Study blames distracted walkers for rise in pedestrian deaths - FOX 8, WVUE,, weather, app, news, saints

Study blames distracted walkers for rise in pedestrian deaths

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Not paying attention while on your cell phone could be deadly - and not just behind the wheel

According to a study from the Governors Highway Safety Association, pedestrian deaths jumped ten percent in 2015 compared to 2014. The study blames distracted walkers for the increase. 

"They become oblivious with their surroundings and lose touch with what's happening," New Orleans tourist Bob Quinn said. 

"They don't even look. Their heads are down. It's all about the phone these days," native Darryl Boaner said. "It's easy to get distracted with them. Once you start, it's like you are on it. It's like they took everything away. It's just you and the phone."

In 2014, Louisiana ranked fifth in the number of pedestrian fatalities per capita. State Trooper Melissa Matey said a majority of pedestrian traffic deaths turn out to be the pedestrian's fault.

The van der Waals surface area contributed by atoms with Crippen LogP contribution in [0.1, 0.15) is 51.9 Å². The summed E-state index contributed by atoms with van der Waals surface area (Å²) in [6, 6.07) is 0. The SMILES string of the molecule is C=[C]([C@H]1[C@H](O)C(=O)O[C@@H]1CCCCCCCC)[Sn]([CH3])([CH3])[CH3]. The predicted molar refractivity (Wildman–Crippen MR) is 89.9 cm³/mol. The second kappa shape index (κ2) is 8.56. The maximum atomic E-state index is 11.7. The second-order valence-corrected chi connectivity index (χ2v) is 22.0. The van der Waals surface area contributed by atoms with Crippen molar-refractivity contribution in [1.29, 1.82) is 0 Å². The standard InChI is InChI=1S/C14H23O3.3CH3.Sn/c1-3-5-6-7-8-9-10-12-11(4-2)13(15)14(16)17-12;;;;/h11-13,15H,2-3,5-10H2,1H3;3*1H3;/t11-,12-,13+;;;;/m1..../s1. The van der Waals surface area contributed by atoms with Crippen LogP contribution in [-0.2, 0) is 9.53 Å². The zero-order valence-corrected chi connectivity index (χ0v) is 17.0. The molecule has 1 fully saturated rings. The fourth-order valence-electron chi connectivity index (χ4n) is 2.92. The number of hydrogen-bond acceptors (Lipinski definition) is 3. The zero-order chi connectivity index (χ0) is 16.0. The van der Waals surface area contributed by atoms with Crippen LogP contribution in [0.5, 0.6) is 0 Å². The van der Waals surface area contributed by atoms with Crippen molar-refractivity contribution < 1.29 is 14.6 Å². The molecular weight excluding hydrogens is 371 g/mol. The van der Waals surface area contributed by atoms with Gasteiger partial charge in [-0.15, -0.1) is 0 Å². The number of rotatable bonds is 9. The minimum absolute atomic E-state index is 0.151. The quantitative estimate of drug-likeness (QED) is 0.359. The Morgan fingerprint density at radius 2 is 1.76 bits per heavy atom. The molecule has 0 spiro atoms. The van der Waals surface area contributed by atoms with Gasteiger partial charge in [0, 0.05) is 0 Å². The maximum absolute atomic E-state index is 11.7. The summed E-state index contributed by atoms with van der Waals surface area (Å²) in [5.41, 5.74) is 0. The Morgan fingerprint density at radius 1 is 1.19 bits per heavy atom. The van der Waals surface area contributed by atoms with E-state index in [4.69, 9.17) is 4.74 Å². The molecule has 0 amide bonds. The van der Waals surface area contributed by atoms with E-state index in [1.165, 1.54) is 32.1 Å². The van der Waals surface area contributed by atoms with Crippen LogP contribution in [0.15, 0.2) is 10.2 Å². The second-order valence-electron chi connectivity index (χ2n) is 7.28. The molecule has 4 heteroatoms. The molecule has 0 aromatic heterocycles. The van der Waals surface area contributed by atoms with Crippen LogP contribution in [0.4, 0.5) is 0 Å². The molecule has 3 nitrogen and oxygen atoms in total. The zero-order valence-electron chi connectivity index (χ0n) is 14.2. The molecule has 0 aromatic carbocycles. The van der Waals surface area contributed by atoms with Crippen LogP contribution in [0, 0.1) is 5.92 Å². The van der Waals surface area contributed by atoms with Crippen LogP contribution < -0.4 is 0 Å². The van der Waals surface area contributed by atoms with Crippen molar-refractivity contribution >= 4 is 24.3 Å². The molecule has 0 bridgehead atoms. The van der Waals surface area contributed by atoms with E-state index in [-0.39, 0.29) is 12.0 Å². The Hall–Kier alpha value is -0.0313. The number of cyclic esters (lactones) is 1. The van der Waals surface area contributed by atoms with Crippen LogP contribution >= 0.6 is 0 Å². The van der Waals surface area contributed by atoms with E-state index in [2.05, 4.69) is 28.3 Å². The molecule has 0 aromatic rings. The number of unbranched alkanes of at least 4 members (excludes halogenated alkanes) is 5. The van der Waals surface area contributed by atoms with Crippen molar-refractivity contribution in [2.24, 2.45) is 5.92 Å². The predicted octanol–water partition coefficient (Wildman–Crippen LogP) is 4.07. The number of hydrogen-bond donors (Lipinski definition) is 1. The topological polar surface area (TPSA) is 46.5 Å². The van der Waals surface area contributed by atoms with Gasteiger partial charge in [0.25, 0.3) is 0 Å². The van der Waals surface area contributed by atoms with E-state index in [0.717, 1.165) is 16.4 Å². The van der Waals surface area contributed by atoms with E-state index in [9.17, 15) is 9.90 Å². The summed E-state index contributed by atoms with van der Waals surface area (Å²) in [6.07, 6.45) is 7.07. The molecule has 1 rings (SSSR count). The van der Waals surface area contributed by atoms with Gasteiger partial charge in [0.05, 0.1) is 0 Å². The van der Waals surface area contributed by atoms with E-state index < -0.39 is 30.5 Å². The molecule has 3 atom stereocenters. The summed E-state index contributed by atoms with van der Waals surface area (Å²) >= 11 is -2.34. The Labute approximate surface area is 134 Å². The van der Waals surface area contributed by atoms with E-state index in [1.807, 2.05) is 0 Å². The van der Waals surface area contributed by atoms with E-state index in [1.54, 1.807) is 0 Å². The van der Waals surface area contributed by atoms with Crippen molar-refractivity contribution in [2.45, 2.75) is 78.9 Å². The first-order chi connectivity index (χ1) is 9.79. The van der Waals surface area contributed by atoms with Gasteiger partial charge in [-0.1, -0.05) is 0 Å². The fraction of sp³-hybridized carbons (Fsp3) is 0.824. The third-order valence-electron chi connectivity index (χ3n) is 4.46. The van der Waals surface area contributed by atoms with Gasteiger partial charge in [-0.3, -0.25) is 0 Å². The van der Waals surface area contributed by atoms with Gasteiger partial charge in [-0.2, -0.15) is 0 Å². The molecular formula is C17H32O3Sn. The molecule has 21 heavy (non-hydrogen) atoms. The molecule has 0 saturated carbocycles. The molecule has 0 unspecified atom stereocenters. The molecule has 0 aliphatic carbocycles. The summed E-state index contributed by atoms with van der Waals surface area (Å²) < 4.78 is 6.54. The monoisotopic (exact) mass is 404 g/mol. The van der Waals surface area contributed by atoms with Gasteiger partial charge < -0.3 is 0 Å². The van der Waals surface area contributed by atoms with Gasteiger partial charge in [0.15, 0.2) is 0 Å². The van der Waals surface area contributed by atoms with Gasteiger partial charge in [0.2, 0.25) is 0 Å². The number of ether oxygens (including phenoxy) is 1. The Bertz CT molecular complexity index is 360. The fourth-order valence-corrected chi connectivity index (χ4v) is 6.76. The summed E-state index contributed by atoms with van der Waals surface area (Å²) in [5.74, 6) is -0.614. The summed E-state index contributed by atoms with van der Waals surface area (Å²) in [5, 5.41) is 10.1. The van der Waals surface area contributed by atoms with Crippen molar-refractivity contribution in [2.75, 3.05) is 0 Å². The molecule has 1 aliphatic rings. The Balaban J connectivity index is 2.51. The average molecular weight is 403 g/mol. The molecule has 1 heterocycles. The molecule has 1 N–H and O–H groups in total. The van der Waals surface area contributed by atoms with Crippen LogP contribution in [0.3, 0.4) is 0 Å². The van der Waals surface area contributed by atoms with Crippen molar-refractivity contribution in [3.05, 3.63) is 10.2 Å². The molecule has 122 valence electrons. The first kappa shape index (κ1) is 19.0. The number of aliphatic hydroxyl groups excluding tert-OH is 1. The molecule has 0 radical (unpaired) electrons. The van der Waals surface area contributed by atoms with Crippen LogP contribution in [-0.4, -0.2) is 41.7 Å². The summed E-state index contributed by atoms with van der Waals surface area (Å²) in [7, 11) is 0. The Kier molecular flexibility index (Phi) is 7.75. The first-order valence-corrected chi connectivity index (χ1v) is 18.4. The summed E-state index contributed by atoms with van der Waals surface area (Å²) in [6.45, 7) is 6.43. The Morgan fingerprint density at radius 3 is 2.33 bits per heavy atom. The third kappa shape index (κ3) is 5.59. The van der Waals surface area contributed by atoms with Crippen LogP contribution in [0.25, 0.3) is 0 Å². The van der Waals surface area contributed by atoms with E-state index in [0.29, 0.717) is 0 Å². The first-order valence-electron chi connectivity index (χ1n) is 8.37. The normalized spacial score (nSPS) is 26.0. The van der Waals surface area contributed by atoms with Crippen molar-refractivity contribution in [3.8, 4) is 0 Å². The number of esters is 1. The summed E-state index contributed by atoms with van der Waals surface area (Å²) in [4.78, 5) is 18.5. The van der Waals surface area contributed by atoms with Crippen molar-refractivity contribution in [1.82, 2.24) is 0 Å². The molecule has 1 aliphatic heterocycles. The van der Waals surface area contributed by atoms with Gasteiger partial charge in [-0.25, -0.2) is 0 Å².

"We do see typically that pedestrians will cross the highway in the path of the vehicle. If that vehicle does not have a stop sign or a light or any other signal that is directing them, then when that pedestrian crosses in front of the vehicle, it's the pedestrians fault at that point," Matey said. 

She urges pedestrians to beware of all their surroundings, use crosswalks and be on the lookout for distracted drivers. 

"They should be on sidewalks or they should be walking against the flow of traffic," Matey said. "Pedestrians on the interstate is completely illegal. We do not allow any pedestrians or bicyclists on interstate systems."

For the first time in 25 years, pedestrian deaths now account for 15 percent of all traffic fatalities. 

"They seem to pay no mind to red light, green light, walk signals or not. They're so engrossed in what they're doing," tourist Lorraine Quarles said 

The study also shows 34 percent of pedestrians killed have a blood alcohol level above the legal limit, compared to 15 percent of drivers involved in fatal crashes above the limit. 

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